Jonah died while still in his teens. As such, he hadn’t really begun sharing a lot of his life with his parents. You know the routine. He loved us, to be sure, but so much of his daily living had little room for mom and dad. Things had been as they should be. But as chance would have it, both Ellen and I had been up at Kutz the night he got to play with Dan Nichols. We couldn’t have been happier for him, doing what he loved more than just about anything else: making music with one of his very favorite musicians, in front of one of his very favorite communities. This holy moment – and it was certainly a moment filled with everything right and true and good – became even holier in memory. Not only would Ellen and I forever cherish this exquisite snapshot of the heights to which Jonah would rise in the four years that would follow, we would continue to witness the sights and sounds of that evening long after our boy was gone. We’d had no idea that Hope Chernak had taken pictures of Jonah (and of us reacting to Jonah) that night. Even more stunning (and holy) was that Leon Sher had made a digital recording as well. We were there and, so it seems, we can return there again and again.

Perhaps that’s the purpose of ritual: to return us to someplace right and true and good, again and again.

Ellen, Katie, Aiden and I miss Jonah so much. We each grieve in our own way, our souls so deeply hurt by his having gone away. But Jonah gave us so many BIG memories. He was a giant in our family. He could be irresistibly adorable, and confoundingly aggravating. Wholeheartedly earnest, and impenetrably aloof. Whichever persona emerged from him, he drew our attention like moths to light. We couldn’t get enough of him. He was growing, learning, evolving all the time. It was wondrous, and a privilege, to see.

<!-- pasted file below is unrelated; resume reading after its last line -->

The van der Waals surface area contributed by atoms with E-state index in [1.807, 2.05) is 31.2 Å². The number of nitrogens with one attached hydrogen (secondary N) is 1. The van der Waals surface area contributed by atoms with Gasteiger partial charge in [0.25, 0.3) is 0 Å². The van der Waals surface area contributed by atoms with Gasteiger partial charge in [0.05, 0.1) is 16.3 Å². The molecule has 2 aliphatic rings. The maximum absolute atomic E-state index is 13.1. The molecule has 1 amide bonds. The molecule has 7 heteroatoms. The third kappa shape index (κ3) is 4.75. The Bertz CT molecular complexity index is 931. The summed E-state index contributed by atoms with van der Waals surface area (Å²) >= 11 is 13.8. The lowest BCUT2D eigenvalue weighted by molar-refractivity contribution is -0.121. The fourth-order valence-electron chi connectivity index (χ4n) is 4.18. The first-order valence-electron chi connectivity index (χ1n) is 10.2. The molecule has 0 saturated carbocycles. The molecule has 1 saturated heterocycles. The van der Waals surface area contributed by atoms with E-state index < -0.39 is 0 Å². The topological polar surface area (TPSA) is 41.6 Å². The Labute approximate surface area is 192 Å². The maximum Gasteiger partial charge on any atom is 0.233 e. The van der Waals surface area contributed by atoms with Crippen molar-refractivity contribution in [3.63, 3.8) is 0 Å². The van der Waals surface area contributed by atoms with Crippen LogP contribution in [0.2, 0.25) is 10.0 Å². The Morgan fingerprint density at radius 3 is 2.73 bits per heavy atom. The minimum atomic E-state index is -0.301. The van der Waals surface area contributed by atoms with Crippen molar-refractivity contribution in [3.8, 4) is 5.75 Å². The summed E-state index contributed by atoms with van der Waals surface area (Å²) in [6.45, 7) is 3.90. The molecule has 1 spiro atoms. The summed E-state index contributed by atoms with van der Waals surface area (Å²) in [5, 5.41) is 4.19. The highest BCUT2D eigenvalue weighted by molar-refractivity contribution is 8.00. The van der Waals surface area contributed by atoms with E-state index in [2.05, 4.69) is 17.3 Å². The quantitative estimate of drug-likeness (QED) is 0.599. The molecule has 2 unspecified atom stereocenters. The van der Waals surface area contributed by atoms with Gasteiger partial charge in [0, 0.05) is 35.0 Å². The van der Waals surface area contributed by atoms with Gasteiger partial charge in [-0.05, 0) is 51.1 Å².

We still enjoy watching him. Even in memory, Jonah Maccabee never ceases being something to behold. There are tears now. But they are partnered to our smiles. Everywhere we see him, there are tears and smiles. And I never feel quite so alive as when I swell with this fusion of delight and heartache. It’s astonishing … that out of Jonah’s death comes this intensified living.

I imagine that, eventually, everyone of us dwells in the aftermath of loss. Whether it is a child, a parent, a limb, or a livelihood, life sometimes changes in ways that can’t be fully healed. It becomes, as Nessa Rapoport writes, “shockingly alloyed.” The pure, rarified laughter and joyfulness of youth won’t likely return. But in the life we live after death touches it, something precious – something filled with love and beauty – can still abide. A new home for the next part of the journey, where soulful ghosts and awakening spirits learn to bunk side-by-side.


BillyZinc + Copper = Brass (or “Sometimes Alloys Change Our Lives, and Sometimes Our Lives Change Into Alloys”)

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  • Aliza - June 28, 2009 reply

    Billy – I know that you and Ellen feel the greatest loss a parent could feel – but you did not lose Jonah, not at all. Every story you write here tells me that. And as long as he is in our hearts he is truly not lost to us.
    So yeah, the other day when an acquaintence said, upon learning I was a member of Woodlands said, “Oh, I heard your rabbi lost his son” I kind of half smiled and nodded that yes, Jonah was gone. But definitely not lost.